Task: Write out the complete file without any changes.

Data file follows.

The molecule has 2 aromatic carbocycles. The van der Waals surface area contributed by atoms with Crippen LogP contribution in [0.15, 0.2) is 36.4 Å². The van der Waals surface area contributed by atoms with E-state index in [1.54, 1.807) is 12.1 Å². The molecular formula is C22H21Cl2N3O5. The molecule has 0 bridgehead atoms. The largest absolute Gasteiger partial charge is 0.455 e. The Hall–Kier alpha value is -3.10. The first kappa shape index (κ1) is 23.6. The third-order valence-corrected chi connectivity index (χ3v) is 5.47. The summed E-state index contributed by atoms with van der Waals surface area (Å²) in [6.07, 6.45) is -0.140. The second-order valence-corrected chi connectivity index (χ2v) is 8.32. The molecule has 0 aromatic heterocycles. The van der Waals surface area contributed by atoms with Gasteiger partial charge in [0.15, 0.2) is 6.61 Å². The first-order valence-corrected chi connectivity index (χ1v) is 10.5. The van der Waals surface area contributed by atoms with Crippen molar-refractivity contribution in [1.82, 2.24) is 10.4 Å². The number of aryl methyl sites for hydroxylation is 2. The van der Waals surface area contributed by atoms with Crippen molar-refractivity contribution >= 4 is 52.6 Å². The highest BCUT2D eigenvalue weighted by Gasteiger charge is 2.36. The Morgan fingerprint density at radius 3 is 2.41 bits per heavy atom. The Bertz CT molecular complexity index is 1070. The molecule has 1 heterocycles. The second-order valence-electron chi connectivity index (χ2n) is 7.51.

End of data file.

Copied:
The molecule has 2 aromatic carbocycles. The van der Waals surface area contributed by atoms with Crippen LogP contribution in [0.15, 0.2) is 36.4 Å². The van der Waals surface area contributed by atoms with E-state index in [1.54, 1.807) is 12.1 Å². The molecular formula is C22H21Cl2N3O5. The molecule has 0 bridgehead atoms. The largest absolute Gasteiger partial charge is 0.455 e. The Hall–Kier alpha value is -3.10. The first kappa shape index (κ1) is 23.6. The third-order valence-corrected chi connectivity index (χ3v) is 5.47. The summed E-state index contributed by atoms with van der Waals surface area (Å²) in [6.07, 6.45) is -0.140. The second-order valence-corrected chi connectivity index (χ2v) is 8.32. The molecule has 0 aromatic heterocycles. The van der Waals surface area contributed by atoms with Gasteiger partial charge in [0.15, 0.2) is 6.61 Å². The first-order valence-corrected chi connectivity index (χ1v) is 10.5. The van der Waals surface area contributed by atoms with Crippen molar-refractivity contribution in [1.82, 2.24) is 10.4 Å². The number of aryl methyl sites for hydroxylation is 2. The van der Waals surface area contributed by atoms with Crippen molar-refractivity contribution >= 4 is 52.6 Å². The highest BCUT2D eigenvalue weighted by Gasteiger charge is 2.36. The Morgan fingerprint density at radius 3 is 2.41 bits per heavy atom. The Bertz CT molecular complexity index is 1070. The molecule has 1 heterocycles. The second-order valence-electron chi connectivity index (χ2n) is 7.51.